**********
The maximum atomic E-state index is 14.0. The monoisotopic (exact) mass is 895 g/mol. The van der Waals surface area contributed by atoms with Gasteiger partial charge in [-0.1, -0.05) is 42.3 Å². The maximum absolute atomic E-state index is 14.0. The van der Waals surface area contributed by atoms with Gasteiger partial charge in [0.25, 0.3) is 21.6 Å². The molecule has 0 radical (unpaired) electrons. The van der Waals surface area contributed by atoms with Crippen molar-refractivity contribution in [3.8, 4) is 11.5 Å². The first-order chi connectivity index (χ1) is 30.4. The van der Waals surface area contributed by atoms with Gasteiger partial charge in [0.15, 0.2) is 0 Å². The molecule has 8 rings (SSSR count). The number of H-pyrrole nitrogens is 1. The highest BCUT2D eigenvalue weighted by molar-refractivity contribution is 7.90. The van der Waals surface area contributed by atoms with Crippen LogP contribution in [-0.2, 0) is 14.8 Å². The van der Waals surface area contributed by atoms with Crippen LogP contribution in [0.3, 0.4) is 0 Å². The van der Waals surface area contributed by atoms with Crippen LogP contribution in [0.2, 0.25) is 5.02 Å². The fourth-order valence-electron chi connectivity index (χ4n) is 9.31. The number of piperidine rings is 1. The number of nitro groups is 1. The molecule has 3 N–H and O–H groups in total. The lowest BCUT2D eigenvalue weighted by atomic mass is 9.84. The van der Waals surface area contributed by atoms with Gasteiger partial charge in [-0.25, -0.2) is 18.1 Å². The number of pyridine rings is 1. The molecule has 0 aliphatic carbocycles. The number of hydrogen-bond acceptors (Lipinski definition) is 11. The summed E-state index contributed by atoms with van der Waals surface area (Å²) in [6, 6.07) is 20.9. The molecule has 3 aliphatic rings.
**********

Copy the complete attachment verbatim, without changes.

The maximum atomic E-state index is 14.0. The monoisotopic (exact) mass is 895 g/mol. The van der Waals surface area contributed by atoms with Gasteiger partial charge in [-0.1, -0.05) is 42.3 Å². The maximum absolute atomic E-state index is 14.0. The van der Waals surface area contributed by atoms with Gasteiger partial charge in [0.25, 0.3) is 21.6 Å². The molecule has 0 radical (unpaired) electrons. The van der Waals surface area contributed by atoms with Crippen molar-refractivity contribution in [3.8, 4) is 11.5 Å². The first-order chi connectivity index (χ1) is 30.4. The van der Waals surface area contributed by atoms with Gasteiger partial charge in [0.15, 0.2) is 0 Å². The molecule has 8 rings (SSSR count). The number of H-pyrrole nitrogens is 1. The highest BCUT2D eigenvalue weighted by molar-refractivity contribution is 7.90. The van der Waals surface area contributed by atoms with Crippen LogP contribution in [-0.2, 0) is 14.8 Å². The van der Waals surface area contributed by atoms with Crippen LogP contribution in [0.3, 0.4) is 0 Å². The van der Waals surface area contributed by atoms with Crippen LogP contribution in [0.2, 0.25) is 5.02 Å². The fourth-order valence-electron chi connectivity index (χ4n) is 9.31. The number of piperidine rings is 1. The number of nitro groups is 1. The molecule has 3 N–H and O–H groups in total. The lowest BCUT2D eigenvalue weighted by atomic mass is 9.84. The van der Waals surface area contributed by atoms with Gasteiger partial charge in [-0.25, -0.2) is 18.1 Å². The number of pyridine rings is 1. The molecule has 0 aliphatic carbocycles. The number of hydrogen-bond acceptors (Lipinski definition) is 11. The summed E-state index contributed by atoms with van der Waals surface area (Å²) in [6, 6.07) is 20.9. The molecule has 3 aliphatic rings.